Wednesday, 30 January 2013

Red-rumps in the grass

Tra la la la la la

It's a Van Morrison thing.

I'm sure there's a rule against dandelions in bird photography, but fortunately I have never looked into such rules and I present to you the brightly coloured male Red-rumped Parrot, on top, and the drab and wretched female below. These are lovely parrots and I see them much more in summer than spring or winter. I assume that's because the young are now independent.

Up close and personal

Swans don't spend all day baring their teeth. It's easiest to see them when they are preening although preening means moving at a million miles an hour (minimum) and it is more than my limited photographic skills are up to. (But don't you get sick of those super crisp and clear shots that you see on the other nature blogs and websites, that leave nothing to the imagination? I do. Not that I'm envious or anything..)

I noticed the swan teeth last year and had the chance to photograph them today. The angle is from above as I'm not prepared to jump in the pond with camera and snorkel. However you get the idea. These are not real teeth, just serrated edges. My husband suggests a relic from the dinosaur era. I guess the serrations help for grinding grasses and reeds which swans eat quite a bit of. I have read the 'teeth' are used to help eat or catch little fish but I think that is garbage. I've spent hours swan gazing and there are mini fish and tadpoley things everywhere and never once did a swan make a move to catch one. I'm sure a few go down by default as swans drink all the time and I believe young swanlings would eat snails in the grass, but I think the serrations are for grinding the tough vego diet. I'm happy for you to make up your own mind.

The closed eyes seem standard while preening.

Tuesday, 29 January 2013

Waterbirds on the move

Two great waterbirds in two days. Cool. Maybe all the rain means these waterbirds are on the lookout for new locations, though I really think both were just passing by. This White-necked Heron was at a tiny dam in a park where I first saw one of these herons back in November. It could be the same bird back again. As I opened the park gate today, the heron flew to the nearest tree, where it stayed a minute or so before taking its leave.

Monday, 28 January 2013

Great Egret

The way I see it, there's photograghy then there's egret photography. Extreme whiteness makes them a challenging subject though I am happy to say these pictures are better than previous attempts. Egrets are beautiful birds, and definitely not regulars around here. This morning was the only time I've seen one at the pond. Many thanks to egret identifier extraordinaire GD for his assistance.

Reed Warbler trilogy

Reed Warblers are so loud and cheeful, it's easy to like them, and they'd certainly be high on the loudness to body weight scale, if such a scale existed. There's at least two Reed Warbler families at the pond and following are three shots of one of the young ones which fledged mid November. Ahem yes, it's been taking me a while to get some shots! The pictures look better if you click and make them bigger.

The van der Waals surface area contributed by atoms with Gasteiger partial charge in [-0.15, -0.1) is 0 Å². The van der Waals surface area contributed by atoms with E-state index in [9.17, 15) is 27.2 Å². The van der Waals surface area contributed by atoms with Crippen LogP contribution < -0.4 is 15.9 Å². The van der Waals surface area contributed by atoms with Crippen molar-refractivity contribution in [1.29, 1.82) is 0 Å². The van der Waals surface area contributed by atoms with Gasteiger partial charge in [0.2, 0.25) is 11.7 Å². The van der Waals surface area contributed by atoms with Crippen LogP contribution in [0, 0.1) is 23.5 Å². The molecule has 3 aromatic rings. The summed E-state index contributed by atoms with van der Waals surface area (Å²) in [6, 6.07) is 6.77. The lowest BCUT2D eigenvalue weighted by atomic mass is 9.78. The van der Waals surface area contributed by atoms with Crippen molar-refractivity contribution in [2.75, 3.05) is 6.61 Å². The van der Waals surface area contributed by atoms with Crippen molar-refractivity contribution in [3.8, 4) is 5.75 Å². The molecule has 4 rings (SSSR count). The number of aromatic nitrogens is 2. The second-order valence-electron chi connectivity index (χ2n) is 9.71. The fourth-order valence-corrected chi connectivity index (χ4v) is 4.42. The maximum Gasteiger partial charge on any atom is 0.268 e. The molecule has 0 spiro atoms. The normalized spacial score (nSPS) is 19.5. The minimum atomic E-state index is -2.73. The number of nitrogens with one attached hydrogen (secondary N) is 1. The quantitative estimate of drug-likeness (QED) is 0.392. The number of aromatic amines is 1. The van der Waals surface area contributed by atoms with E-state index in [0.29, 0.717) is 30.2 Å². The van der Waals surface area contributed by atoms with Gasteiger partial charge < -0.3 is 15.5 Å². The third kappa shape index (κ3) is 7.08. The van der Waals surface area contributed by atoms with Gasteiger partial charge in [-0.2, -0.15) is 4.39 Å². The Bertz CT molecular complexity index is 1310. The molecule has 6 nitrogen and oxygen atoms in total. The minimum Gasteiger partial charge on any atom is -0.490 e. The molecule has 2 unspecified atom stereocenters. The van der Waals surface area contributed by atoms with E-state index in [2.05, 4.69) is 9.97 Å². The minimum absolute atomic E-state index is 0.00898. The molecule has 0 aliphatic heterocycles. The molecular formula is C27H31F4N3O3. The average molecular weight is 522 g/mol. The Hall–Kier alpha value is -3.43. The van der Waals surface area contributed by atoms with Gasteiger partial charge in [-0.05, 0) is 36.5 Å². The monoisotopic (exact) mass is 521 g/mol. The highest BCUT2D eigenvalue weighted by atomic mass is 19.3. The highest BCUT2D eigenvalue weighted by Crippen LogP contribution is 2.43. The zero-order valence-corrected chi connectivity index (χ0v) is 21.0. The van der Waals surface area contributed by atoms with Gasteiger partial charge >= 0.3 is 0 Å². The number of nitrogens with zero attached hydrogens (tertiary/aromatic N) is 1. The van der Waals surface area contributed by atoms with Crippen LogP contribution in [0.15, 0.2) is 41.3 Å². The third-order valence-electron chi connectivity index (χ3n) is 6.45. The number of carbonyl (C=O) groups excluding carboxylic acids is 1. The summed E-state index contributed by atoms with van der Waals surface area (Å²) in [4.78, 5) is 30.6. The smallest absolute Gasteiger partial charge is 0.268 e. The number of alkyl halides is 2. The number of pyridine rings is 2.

As you see, no sunshine this morning, but at least no floods here either.

Sunday, 27 January 2013

Not a bunny

Unlike birds, kangaroos are not waterproof and these Eastern Grey Kangaroos were still drying out this morning, after heavy rain last night.

Juvenile Red Wattlebirds

This pair of young wattlebirds were left alone for a few minutes today. I'm sure mama wattlebird gave strict instructions that they were not to leave that branch in her absence. She was none too impressed to find a pesky photographer hanging about on her return, and made sure the young birds knew how foolish they were for following the letter of the law.

Friday, 25 January 2013

Where's Wally?

You're having trouble spotting the Baillon's Crake? That's just the way the crake likes it, keeping itself well out of trouble, in hard to photograph reed beds.

If you have a good memory you might recall I noticed a Baillon's Crake at the pond a while ago. Knowing that Baillon's Crakes are migratory and that many show up in Victoria, I was keen to know whether the November crake was checking in for long stay or a was a mere fly by nighter. To date, I have seen a crake, five times since and the bad photograph above, is from a sighting yesterday. Each sighting has been a week or more apart so the crake is good at cover. Since the first sighting I have only seen it up close once, in a tiny mud patch. Usually it's in the weedy, reedy sections of pond where it walks on water like a jacana. Sometimes it is so fast, I think of it as a mini goose on speed.

I'm really happy to know that the crake stuck around. I have read they like artificial wetlands (how they work this out I'm still wondering)and they also like sewage ponds so possibly maybe they aren't too choosy. The interesting thing I've noticed about Baillon's Crakes, is that although they are secretive, they will also happily go about crake business when people are watching. My kind of bird. 

Old cockatoo

I don't know if this Sulphur-crested Cockatoo is diseased or just old, but it seemed so relaxed and content as it ate dandelion flowers this morning, alongside a bunch of much younger cockatoos. Youth is not everything. 

For my very old friend JW :-) who is having a serious birthday soon, and yes I still smile the other way 'round!
Ik wens je een heel gelukkige verjaardag.

Sacred Kingfisher